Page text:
If students were hoping that ministers would follow Scotland and allow them to keep the grades predicted by their teachers, then Education Secretary Gavin Williamson makes clear in the Daily Telegraph that such a move would not be fair to the classes of 2019 and 2021.

Image copyright PA Media
Image caption The Scottish government performed a U-turn on its calculated grades system following an outcry over some results being downgraded

But The Times has better news for students – saying universities are ready to rip up their admissions rules for this year. According to the paper, they have reassured ministers that they will “soften” the grades they normally require for entry to take account of the extraordinary circumstances that have led to exams being cancelled.

New home for the Sussexes

Elsewhere in the paper however, pupils are warned that the scramble for university places in clearing may be even more chaotic than usual this year as the operation will be run largely from the homes of admissions staff because social distancing rules have made it impossible to work from campus.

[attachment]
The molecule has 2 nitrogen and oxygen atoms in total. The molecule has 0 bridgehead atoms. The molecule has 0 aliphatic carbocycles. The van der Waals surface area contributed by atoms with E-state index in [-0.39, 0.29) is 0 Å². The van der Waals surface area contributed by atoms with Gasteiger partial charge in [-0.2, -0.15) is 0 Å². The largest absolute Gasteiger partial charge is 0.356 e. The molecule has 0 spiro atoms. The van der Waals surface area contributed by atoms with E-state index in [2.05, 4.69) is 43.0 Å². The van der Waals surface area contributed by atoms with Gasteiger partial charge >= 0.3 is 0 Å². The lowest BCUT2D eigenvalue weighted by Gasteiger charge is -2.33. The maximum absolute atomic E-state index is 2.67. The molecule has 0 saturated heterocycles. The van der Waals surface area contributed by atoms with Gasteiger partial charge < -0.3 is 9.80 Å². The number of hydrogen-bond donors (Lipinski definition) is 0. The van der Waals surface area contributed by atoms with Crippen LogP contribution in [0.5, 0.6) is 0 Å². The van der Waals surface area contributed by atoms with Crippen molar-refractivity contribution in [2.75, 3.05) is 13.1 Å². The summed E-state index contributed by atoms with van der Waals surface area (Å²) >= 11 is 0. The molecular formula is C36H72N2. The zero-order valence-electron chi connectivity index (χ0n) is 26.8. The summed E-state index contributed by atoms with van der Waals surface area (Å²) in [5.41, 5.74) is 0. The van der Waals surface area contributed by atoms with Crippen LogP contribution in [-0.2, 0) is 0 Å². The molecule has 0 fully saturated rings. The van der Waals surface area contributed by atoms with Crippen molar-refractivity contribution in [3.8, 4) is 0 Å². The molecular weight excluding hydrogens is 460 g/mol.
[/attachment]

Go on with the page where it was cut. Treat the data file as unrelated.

There’s widespread interest in the Santa Barbara area of California on the Pacific coast – with the papers reporting that the Duke and Duchess of Sussex have bought their first home there.

According to the Sun, they and their son, Archie, made the move from Los Angeles 100 miles away in secret last month.

The Daily Express says with its white sandy beaches, palm-studded rolling hills and Spanish hacienda-style mansions, Santa Barbara is home to some of America’s biggest stars, seeking a respite from Hollywood.

Image copyright GlobalFinPrint

Finally, sharks may have a reputation as cold-hearted killers – but a study has found they are actually rather good at making and keeping friends.

The “i” reports that researchers tracked 41 grey reef sharks in the Pacific Ocean and found they were highly community-minded, forming social networks built on long-lasting friendships.

According to the paper, they spent their mornings together as large groups, dispersing throughout the day and into the night and reconvening with the same group members the following day.

But The Daily Telegraph strikes a note of caution – suggesting the camaraderie goes only so far. They don’t call to each other or show affection or raise their young, it says.